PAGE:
1HzSquare.aif – Play this square wave and watch the cursor as it passes each rise and fall in pressure as shown in the waveform view. Note that there are two clicks per cycle. If you place your speaker close to a candle flame, and amplify the sound sufficiently, you will see the flame jump at each rise and fall in pressure. This shows that your ears respond to rapid variations in pressure and that the pressure can be either increasing or decreasing.

CatCup.aif – The sound is made by tapping the rim of a coffee mug, which happens to have picture of a cat on it, at different positions to show the modes of vibration of the cup. Try it, and measure the waveform decay and the spectrogram.

CelloC2.aif – Play the sound and notice in the spectrogram view the large number of harmonics that make up the rich cello sound at C2 (two octaves below middle C).

DarkToneBrightTone.aif – Here is a manufactured tone that demonstrates bright (with increasing intensity as the harmonic number increases) and dark (with decreasing intensity as the harmonic number increases) tones. Notice the effect in the spectrogram as you change the contrast.

Didjeridoo.2.aif – Observe the spectrum in this most interesting instrument which is a close relative of ours. The pitch (frequency) is determined by the players lips, and is not determined by the length of the tube. Our own voices behave in much the same way as the pitch depends on the speed of opening and closing of the vocal folds. In most other tubular instruments (flutes, clarinets, horns, etc.), the pitch is determined by the length of the tube.

DuckCall.aif – This is used to call ducks, but it is also used as a basis of manufactured voices. With the proper vocal cavity, the duckcall can make sounds which can mimic our vowel sounds. See and listen to
http://www.exploratorium.edu/exhibits/vocal_vowels/vocal_vowels.html.

eiaouatD5.aif – We distinguish our vocal sounds by emphasizing and limiting certain of the harmonics that occur naturally in our speech (See the spectrogram of your vowel sounds with RavenLite).

eiaouatC6.aif – At an octave above D5 (the last sound), it becomes very difficult for the singer to distinguish (or for us to hear) the difference between the vowels. If you watch the spectrogram, and increase the contrast, you may be able to see differences which we cannot really hear.

Pitchpipe.A440.aif – Although this is used for tuning instruments, you can see in the spectrogram that the sound contains many harmonics.

PrayerBell.aif – This is a small brass prayerbell and the waveform shows that the sound is decaying as time goes on. There is also ringing which you may be able to emphasize by filtering certain parts of the sound.

RubberGlove.vib.aif – This is an artifical sound made by stretching the palm of a thin rubber glove across the end of a bathroom tissue tube and fastening it with a rubber band. A small slit is cut in the end of the tube and the sound is made by blowing into the covered and and alternately squeezing and releasing the end of the tube to make a proper sound. In this experiment, the tube was moved in and out from the lips which produces the vibrato (wiggling in frequency) that you hear. You can see the vibrato changes in frequency (the wiggles) as you observe the spectrogram as the sound is made.

TuvaSounds.aif – This sound is a famous sound made by the Tuva people. As you watch the spectrogram, as time goes on, you notice that there is a low component (at low frequency) and a higher component that is truly separated as the sound turns into an “eee” sound. This is called two-tone singing, but the spectrogram shows us that the two tones are really just a separation of the low harmonics and the upper harmonics, which is overemphasizing what we do when we make the “eee” sound.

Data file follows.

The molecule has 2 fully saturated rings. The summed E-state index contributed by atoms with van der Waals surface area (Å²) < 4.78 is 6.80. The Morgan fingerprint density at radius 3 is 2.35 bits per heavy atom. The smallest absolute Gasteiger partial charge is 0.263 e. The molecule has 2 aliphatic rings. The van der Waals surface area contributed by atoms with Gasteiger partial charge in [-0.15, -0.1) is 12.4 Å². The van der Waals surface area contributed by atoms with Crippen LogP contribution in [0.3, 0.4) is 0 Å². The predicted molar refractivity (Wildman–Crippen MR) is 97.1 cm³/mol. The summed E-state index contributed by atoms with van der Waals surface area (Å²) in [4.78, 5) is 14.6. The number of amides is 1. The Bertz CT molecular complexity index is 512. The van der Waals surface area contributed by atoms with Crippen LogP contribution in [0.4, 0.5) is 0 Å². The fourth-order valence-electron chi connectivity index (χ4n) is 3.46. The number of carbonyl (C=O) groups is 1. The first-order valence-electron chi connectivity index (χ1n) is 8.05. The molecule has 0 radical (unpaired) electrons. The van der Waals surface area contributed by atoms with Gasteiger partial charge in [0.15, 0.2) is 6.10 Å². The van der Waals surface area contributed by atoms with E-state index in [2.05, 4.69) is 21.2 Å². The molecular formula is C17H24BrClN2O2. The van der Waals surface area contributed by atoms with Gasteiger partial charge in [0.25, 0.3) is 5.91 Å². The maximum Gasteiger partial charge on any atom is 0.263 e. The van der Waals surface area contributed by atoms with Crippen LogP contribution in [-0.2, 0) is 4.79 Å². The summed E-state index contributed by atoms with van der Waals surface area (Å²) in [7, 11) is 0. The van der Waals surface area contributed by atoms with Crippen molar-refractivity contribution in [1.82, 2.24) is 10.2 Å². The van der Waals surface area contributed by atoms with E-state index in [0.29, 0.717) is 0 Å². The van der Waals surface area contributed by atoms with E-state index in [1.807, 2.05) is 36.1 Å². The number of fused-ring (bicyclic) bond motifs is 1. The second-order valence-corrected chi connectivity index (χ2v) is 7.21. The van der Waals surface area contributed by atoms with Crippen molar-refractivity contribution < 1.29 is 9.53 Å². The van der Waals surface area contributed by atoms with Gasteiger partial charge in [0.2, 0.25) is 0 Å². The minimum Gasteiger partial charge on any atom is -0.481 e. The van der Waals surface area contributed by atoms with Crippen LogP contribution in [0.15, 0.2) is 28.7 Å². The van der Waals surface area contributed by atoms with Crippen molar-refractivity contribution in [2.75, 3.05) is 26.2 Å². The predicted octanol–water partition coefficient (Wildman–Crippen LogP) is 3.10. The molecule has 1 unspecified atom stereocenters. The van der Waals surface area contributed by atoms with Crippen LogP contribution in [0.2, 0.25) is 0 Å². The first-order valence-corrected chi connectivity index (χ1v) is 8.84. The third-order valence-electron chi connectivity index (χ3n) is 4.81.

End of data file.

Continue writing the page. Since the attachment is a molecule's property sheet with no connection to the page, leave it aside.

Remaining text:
Vibratone.aif – This is an instrument that has a surface resonance (the metal tube) and also a volume resonance. This shows the decay in intensity of the sound.

ViolinVibratoG4.aif – This shows the heart of the beautiful sound of a violin when the player makes a vibrato. The spectrogram shows the variation in pitch, which may be correlated with variations in loudness which can be seen in the waveform graph.

ViolinC4mixed.aif – This sound is made by a violin playing D4, D#4, and both at the same time. You can see the beats in the waveform in the “both” part of the waveform that are made by the two tones that only differ by about 15 Hz (cycles per second). In order to make the numbers come out correct you have to filter out all of the sound except the fundamental (the lowest or first harmonic). The difference in frequency of the two notes gives the beat frequency of the combined note which you can measure using the time scale in the waveform graph.

ViolinCEG.aif – This shows the notes of the C major triad. Play the sound and notice in the spectrogram that many of the higher harmonics are matched in frequency, which makes this a pleasant sounding chord when you play them together (see below).

ViolinCEG4Chord.aif – Here is the Cmajor triad played together to how show the matching in frequencies sounds and looks!
ViolinG3.aif – Notice from the spectrogram that the lowest note, the fundamental, is not the loudest note from this violin played at G3.

VowelsFilteredFromNoise.aif – This sound starts out with an noise sound made electronically. It is then filtered, using the RavenLite frequency dependent filters, to make vowel sounds from the noise sound, much as our vocal cavities can act as filters. What do you think of the sound?

VowelsFilteredFromViolin.aif – Here we do the same thing as above but we filter a sound made by a group of eight violins playing together.